When information in a passage is organized by the time in which each event occurred, it is organized chronologically. Nonfiction passages that are organized chronologically often contains dates. Fiction passages or narratives are more subtle and are organized chronologically but usually have no dates. A narratives or story is a journey through time, and all of the events are arranged in order of time; therefore, every story has a beginning, middle, and end. Even if an author uses flashbacks, flash-forwards, or otherwise manipulates the time in his or her text, the events still occur along a timeline. Stories require the passage of time; therefore, all stories are organized chronologically. Sometimes time will stop in a narrative. Certain passages in a story may focus on describing scenary or spaces, and use a descriptive or spatail method of organization. The conflict of a story may be discussed in terms of problem and solution or cause and effect, but the text in a story is still mainly organized chronologically.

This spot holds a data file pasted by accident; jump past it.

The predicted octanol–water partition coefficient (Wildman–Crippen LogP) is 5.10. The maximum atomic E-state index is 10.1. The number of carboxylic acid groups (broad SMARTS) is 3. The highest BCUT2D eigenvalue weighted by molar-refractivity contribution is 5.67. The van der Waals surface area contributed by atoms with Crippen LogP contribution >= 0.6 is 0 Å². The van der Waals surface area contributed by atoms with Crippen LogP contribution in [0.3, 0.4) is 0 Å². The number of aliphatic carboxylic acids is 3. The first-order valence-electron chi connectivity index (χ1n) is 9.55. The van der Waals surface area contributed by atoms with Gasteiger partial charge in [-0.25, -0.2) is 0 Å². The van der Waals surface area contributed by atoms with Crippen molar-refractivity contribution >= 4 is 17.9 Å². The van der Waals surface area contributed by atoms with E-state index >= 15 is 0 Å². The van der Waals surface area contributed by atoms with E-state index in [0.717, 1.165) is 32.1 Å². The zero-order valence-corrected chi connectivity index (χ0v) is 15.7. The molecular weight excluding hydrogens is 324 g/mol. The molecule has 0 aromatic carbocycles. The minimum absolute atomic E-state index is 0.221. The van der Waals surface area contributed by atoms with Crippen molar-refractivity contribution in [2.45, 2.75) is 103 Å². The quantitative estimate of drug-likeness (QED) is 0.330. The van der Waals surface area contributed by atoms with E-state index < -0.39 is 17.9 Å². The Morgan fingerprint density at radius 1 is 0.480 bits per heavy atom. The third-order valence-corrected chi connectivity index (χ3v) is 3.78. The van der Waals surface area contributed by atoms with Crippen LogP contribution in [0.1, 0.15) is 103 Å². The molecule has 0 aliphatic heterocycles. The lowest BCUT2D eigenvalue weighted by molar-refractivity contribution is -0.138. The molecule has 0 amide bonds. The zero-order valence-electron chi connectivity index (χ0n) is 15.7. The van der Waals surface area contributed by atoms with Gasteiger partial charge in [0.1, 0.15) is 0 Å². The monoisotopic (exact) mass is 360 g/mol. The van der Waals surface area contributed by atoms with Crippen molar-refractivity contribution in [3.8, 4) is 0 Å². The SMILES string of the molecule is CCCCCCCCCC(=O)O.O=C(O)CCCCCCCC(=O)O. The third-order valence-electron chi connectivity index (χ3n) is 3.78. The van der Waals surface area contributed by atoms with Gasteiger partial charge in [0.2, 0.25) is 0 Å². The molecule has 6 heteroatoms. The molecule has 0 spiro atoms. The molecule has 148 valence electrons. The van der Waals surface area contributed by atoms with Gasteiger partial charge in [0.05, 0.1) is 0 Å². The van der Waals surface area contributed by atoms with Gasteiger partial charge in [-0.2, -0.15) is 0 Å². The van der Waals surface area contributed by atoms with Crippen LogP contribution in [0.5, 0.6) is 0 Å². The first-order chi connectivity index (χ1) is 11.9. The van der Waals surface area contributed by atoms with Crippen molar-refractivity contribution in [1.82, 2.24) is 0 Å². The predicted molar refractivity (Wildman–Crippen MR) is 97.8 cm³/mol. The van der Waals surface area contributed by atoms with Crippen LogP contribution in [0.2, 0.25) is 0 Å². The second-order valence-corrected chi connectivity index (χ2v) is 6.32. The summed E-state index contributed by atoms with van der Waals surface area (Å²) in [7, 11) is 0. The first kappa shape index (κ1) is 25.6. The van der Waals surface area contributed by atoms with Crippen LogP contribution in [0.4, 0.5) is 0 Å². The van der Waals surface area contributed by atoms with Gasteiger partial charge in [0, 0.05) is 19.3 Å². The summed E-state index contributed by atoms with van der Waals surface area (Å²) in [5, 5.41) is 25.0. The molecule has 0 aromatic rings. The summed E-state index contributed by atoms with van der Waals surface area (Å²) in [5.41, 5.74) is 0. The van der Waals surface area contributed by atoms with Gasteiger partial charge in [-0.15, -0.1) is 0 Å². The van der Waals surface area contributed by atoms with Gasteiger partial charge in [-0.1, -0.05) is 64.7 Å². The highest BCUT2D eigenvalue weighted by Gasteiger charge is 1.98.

Chrono = Time
Logic = Order
Stories are told chronologically or in order of time.
Example: This morning was crazy. My alarm clock was set for PM instead of AM, so I woke up really late. I just threw on some clothes and ran out the door. I rode my bike as fast as I could and thought that I was going to be late for sure, but when I got there everyone was outside and there were firetrucks all lined up in front of school. I guess somebody pulled the fire alarm before class started. It worked out though, because nobody really noticed or minded that I was tardy.
Here is a simple chronological order worksheet if you need to give your students some more practice.
Here are more complex worksheets on text structure if your students are ready for a greater challenge.